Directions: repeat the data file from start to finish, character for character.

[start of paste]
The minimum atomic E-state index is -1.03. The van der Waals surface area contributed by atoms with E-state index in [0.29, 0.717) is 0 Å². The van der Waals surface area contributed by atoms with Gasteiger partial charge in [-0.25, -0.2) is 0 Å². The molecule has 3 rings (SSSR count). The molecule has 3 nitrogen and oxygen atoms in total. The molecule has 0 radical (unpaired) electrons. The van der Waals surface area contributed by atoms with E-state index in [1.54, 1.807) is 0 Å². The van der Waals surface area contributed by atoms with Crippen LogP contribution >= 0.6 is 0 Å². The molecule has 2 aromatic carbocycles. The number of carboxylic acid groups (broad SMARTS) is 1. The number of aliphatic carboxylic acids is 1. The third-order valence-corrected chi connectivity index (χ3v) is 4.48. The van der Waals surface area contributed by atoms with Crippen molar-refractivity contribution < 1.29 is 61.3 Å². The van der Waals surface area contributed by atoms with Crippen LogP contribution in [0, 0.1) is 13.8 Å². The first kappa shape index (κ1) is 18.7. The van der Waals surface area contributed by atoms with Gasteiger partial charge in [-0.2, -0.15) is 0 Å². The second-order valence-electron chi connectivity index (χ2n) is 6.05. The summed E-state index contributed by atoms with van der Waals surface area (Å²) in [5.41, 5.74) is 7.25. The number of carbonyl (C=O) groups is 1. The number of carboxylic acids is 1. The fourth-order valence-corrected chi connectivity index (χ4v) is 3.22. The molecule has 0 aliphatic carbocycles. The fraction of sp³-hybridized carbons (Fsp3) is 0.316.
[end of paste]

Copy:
The minimum atomic E-state index is -1.03. The van der Waals surface area contributed by atoms with E-state index in [0.29, 0.717) is 0 Å². The van der Waals surface area contributed by atoms with Gasteiger partial charge in [-0.25, -0.2) is 0 Å². The molecule has 3 rings (SSSR count). The molecule has 3 nitrogen and oxygen atoms in total. The molecule has 0 radical (unpaired) electrons. The van der Waals surface area contributed by atoms with E-state index in [1.54, 1.807) is 0 Å². The van der Waals surface area contributed by atoms with Crippen LogP contribution >= 0.6 is 0 Å². The molecule has 2 aromatic carbocycles. The number of carboxylic acid groups (broad SMARTS) is 1. The number of aliphatic carboxylic acids is 1. The third-order valence-corrected chi connectivity index (χ3v) is 4.48. The van der Waals surface area contributed by atoms with Crippen molar-refractivity contribution < 1.29 is 61.3 Å². The van der Waals surface area contributed by atoms with Crippen LogP contribution in [0, 0.1) is 13.8 Å². The first kappa shape index (κ1) is 18.7. The van der Waals surface area contributed by atoms with Gasteiger partial charge in [-0.2, -0.15) is 0 Å². The second-order valence-electron chi connectivity index (χ2n) is 6.05. The summed E-state index contributed by atoms with van der Waals surface area (Å²) in [5.41, 5.74) is 7.25. The number of carbonyl (C=O) groups is 1. The number of carboxylic acids is 1. The fourth-order valence-corrected chi connectivity index (χ4v) is 3.22. The molecule has 0 aliphatic carbocycles. The fraction of sp³-hybridized carbons (Fsp3) is 0.316.